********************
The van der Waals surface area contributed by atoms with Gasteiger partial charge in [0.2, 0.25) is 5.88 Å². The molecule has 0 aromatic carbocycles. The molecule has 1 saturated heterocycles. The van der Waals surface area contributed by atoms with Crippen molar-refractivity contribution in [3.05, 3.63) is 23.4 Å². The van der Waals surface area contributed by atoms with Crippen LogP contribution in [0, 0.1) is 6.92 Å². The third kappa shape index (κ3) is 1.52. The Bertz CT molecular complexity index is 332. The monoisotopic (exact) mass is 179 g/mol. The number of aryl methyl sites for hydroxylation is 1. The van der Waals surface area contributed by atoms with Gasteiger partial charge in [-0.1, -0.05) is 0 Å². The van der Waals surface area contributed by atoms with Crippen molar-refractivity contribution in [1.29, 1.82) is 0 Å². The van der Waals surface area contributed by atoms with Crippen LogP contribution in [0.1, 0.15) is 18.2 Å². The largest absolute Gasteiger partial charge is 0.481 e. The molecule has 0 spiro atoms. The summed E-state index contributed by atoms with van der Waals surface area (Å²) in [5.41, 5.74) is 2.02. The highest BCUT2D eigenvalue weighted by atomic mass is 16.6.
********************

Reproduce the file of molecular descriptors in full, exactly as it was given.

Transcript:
The van der Waals surface area contributed by atoms with Gasteiger partial charge in [0.2, 0.25) is 5.88 Å². The molecule has 0 aromatic carbocycles. The molecule has 1 saturated heterocycles. The van der Waals surface area contributed by atoms with Crippen molar-refractivity contribution in [3.05, 3.63) is 23.4 Å². The van der Waals surface area contributed by atoms with Crippen LogP contribution in [0, 0.1) is 6.92 Å². The third kappa shape index (κ3) is 1.52. The Bertz CT molecular complexity index is 332. The monoisotopic (exact) mass is 179 g/mol. The number of aryl methyl sites for hydroxylation is 1. The van der Waals surface area contributed by atoms with Gasteiger partial charge in [-0.1, -0.05) is 0 Å². The van der Waals surface area contributed by atoms with Crippen molar-refractivity contribution in [1.29, 1.82) is 0 Å². The van der Waals surface area contributed by atoms with Crippen LogP contribution in [0.1, 0.15) is 18.2 Å². The largest absolute Gasteiger partial charge is 0.481 e. The molecule has 0 spiro atoms. The summed E-state index contributed by atoms with van der Waals surface area (Å²) in [5.41, 5.74) is 2.02. The highest BCUT2D eigenvalue weighted by atomic mass is 16.6.